Crown Perfumery Maréchale 90 {Perfume Review & Musings}


Maréchale 90 is the modern 1994 reformulation of the original Eau à la Maréchale created in 1669 for la Maréchale d'Aumont wife of Antoine d'Aumont. Her name is also attached to a powdery concoction for hair and wigs called "Poudre à la Maréchale" which she had created herself. It is reported that the air in the salons was heavily perfumed with this powder covering many an aristocrat's head. References to this preparation can be found in 19th century French literature where it designates a face powder as well. According to the Société Française des Parfumeurs this perfumed powder originally comprised orris, coriander, clove, calamus root, and sedge...


I do not know if there really exists an archived original recipe for the Eau à la Maréchale (d'Aumont). But there certainly were different recipes for it. This eau was considered to form a category of perfumes just as we would consider chypre to constitute a category of perfumes comprising a certain basic combination of ingredients. We find one such recipe for the so-called Bouquet à la Maréchale in The Art of Perfumery and the Methods of Obtaining the Odors of Plants: with instructions for the manufacture of perfumes for the handkerchief, scented powders, odorous vinegars, dentrifices, pomatums, cosmetiques, perfumed soap etc. : with an appendix on the colors of flowers, artificial fruit essences, etc., etc. by G.W. Septimus Piesse (1857). (I couldn't resist, I had to write down this title; it is so quaint.)

A Bouquet à la Maréchale would be prepared and then sometimes incorporated in the recipe of another perfume or could be used on its own. Septimus Piesse gives the following ingredients:

Esprit de rose triple, } } of each, 1 pint. Extrait de fleur d'orange, }

" vitivert, } " vanilla, } " orris, } of each, 1/2 " " tonquin, } Esprit de neroli, } Extract of musk, } of each, 1/4 pint. " ambergris, } Otto of cloves, } of each, 1/2 drachm. " santal, }

In Maréchale 90 by Crown Perfumery we find the rose (very prominent), the clove, and the orris (also significant), amber, and musk forming a fairly characteristic combination of notes. We are told that Maréchale 90 contains as well bergamot, ylang, galbanum, basil, patchouli, cistus, jasmine, muguet, and cardamom. Both descriptions reveal that the scent will be a green, spicy, powdery floral.

The contemporary Eau à la Maréchale retains much of its ancient characteristics with a new emphasis on bergamot. Yet, it does not smell "modernized". It is quite the opposite in fact as it offers the style of a primitive perfume. To me, it smells of a very natural rose, one that is not prettied-up. It is closer to rose essential oil which does not necessarily smell good in its natural state. It is a very herbal rose, if you will. Moreover, it makes me think not of the fresh petals of a rose flower but rather of dried petals of rose with their slightly metallic, old, dusty paper-like smell. For a short moment one sniffs a perfume that seems to be one of controlled and adverted decay. The perfume evokes for me a pot-pourri made out of dried petals and it is not possible for me to conjure up a fresh flower. In this sense, the reference that is made here is authentic; it refers more to the brute nature of the rose, to the rose as raw material rather than to a "realistic" rendition of the rose as ensconced in a bed of flowers seemingly alive to your imagination while certainly dead if it is to be found in a perfume.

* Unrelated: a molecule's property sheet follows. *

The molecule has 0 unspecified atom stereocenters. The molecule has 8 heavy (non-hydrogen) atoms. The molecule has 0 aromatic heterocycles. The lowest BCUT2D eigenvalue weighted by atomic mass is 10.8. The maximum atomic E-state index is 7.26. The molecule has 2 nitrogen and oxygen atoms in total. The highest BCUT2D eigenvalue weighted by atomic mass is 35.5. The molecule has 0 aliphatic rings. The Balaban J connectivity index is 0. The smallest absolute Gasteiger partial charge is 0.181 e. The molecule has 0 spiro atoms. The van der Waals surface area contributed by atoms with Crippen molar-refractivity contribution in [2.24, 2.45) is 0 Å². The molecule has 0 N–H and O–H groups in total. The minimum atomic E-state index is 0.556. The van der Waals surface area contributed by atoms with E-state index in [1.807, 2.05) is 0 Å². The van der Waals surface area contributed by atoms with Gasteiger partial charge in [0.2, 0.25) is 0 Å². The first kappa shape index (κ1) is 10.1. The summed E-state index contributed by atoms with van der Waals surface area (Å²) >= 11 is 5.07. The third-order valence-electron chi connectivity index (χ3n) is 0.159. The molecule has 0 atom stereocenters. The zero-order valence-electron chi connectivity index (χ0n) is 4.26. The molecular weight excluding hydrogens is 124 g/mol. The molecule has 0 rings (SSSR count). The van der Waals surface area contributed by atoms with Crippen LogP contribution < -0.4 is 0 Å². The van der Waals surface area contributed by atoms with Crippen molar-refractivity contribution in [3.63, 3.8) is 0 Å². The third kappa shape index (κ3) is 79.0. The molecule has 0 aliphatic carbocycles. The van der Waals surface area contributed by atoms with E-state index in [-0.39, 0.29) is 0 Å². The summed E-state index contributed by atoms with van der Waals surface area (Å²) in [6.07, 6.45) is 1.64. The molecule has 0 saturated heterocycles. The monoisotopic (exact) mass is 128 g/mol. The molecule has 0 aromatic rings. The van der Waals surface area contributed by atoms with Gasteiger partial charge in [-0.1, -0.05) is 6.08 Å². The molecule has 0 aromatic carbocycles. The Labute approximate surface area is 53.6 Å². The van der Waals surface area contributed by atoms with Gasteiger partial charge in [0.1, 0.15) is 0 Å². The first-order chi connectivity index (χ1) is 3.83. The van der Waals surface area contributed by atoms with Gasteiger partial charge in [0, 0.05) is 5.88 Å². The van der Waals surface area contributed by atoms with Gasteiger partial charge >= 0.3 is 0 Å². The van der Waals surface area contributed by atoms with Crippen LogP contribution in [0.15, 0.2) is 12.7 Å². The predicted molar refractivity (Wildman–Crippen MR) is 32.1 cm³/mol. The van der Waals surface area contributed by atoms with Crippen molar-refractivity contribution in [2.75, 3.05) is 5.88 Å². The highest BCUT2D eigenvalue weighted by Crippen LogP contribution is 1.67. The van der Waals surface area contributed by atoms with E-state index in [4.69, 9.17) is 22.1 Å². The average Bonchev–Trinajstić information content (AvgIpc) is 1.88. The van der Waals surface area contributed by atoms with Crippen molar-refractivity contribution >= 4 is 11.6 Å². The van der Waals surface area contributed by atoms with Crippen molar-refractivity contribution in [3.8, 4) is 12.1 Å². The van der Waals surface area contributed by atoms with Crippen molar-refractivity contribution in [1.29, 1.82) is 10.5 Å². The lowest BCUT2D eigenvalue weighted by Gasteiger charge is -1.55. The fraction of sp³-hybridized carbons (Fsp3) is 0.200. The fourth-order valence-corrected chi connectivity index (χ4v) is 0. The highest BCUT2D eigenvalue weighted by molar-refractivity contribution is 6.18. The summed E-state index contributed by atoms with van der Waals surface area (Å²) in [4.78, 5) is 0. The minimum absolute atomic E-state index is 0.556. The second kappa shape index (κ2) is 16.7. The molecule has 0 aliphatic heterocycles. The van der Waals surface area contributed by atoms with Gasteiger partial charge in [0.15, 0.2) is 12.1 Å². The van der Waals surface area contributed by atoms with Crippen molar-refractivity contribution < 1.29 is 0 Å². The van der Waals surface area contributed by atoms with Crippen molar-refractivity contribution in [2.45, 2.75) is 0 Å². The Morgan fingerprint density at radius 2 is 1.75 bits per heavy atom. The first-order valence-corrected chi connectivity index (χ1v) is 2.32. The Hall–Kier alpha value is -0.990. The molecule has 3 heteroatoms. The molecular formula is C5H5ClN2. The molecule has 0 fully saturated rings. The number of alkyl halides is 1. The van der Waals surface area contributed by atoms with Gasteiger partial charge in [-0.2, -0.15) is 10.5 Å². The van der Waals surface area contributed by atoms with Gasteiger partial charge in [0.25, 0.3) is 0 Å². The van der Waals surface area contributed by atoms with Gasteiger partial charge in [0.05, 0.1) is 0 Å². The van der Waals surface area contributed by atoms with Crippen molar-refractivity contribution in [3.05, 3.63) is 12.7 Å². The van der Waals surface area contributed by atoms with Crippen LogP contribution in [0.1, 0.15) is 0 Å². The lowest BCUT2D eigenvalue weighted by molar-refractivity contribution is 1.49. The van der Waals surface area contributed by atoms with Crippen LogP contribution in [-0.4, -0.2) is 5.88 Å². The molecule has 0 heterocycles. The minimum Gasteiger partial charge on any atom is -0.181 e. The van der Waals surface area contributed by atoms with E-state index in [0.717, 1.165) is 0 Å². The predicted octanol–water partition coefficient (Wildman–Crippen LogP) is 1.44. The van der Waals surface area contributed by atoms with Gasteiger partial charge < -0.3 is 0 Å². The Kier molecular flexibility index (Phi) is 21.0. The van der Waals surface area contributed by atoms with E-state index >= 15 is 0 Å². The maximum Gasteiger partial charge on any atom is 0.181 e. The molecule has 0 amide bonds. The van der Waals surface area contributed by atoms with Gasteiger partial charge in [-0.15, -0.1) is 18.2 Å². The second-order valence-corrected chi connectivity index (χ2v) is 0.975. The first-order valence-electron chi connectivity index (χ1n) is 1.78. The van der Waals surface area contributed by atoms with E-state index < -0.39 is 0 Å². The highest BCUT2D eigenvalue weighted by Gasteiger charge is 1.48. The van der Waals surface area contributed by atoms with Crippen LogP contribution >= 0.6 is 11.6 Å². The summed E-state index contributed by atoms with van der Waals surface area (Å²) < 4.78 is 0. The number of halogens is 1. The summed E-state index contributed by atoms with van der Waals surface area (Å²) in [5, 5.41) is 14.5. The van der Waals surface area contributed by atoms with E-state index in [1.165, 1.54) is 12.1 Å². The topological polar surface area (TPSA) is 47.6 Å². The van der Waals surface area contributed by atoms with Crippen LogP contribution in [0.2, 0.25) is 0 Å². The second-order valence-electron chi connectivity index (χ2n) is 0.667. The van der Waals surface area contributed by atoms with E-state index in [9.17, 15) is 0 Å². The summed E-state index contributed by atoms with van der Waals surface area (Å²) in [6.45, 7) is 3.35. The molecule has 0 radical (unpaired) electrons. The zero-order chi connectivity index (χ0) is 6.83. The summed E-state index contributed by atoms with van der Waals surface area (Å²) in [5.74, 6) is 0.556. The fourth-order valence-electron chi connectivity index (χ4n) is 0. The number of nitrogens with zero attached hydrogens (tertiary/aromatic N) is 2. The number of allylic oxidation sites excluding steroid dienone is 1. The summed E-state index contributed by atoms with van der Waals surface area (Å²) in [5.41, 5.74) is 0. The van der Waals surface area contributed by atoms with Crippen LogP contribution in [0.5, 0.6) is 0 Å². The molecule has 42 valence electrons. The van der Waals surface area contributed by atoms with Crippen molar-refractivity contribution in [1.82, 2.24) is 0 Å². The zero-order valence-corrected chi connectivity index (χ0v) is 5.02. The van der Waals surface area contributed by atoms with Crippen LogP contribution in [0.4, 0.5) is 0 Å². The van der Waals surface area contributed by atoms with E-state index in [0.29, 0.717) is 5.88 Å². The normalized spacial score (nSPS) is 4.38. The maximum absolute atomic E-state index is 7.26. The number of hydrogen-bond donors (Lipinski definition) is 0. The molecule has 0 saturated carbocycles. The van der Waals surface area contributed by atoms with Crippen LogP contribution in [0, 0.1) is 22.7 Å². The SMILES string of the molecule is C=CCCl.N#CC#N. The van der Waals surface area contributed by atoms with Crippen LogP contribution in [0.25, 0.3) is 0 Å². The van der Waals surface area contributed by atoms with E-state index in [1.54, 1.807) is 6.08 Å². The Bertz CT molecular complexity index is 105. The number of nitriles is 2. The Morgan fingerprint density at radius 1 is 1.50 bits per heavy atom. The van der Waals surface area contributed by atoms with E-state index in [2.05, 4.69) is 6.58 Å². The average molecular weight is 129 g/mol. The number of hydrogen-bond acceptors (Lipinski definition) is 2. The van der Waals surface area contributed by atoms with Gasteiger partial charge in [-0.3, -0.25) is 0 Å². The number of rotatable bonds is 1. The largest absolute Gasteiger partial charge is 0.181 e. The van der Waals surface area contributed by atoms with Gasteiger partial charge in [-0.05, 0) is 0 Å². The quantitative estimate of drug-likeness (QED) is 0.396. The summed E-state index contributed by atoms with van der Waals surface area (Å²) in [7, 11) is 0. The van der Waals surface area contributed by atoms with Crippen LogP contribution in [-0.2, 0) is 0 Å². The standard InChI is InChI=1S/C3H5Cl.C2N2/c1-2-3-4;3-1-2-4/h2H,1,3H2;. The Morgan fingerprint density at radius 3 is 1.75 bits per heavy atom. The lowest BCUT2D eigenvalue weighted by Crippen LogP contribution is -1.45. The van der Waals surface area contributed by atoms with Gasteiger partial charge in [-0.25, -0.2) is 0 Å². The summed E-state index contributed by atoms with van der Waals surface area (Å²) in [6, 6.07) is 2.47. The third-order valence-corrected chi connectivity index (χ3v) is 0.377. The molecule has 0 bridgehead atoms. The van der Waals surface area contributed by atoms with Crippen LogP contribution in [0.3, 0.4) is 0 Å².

I distinguish two main periods in the perfume: A very luminous stage supported by the the high-pitched notes of bergamot and use of green notes; it is the day and the perfume has a remarkable luminosity to it. Then, later, without transition, it is dusk; the perfume loses some of its stridency, abates, softens down and becomes a little sweet. It becomes gentler, duskier and more powdery. My mind envisions once again a pot-pourri due to the orris.

Maréchale 90 is beautiful like the beautiful portrait of a 17th century or even 18th century lady. It is not pretty; it is a very natural beauty whose hands are making a rose pot-pourri from the flowers picked in her garden or who is wearing a perfume that her perfumer made with natural ingredients.

In a way, Maréchale 90 has the charm of a home-made or artisanal fragrance based on a recipe stuck between a pomander and rose jam ones in an antique kitchen recipe book.

You can buy a 50 ml bottle for $85 at Parfums Raffy. The Crown Perfumery line is unfortunately discontinued. You can also find the occasional bottle and some samples of it on eBay.

Photo credit: Parfums Raffy (this is an image of the orignal Maréchale; 1 bottle is available for $2500.)

Portrait of Marie de Rabutin-Chantal better known as the Marquise de Sévigné.

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1 Comment | Leave a comment

  1. What a lovely description of this perfume. I feel exactly like this about it but you are much better than I am at expressing it. I know this post is a few years old now but I thought I would say hello and thank you,

    Dominique Robertson

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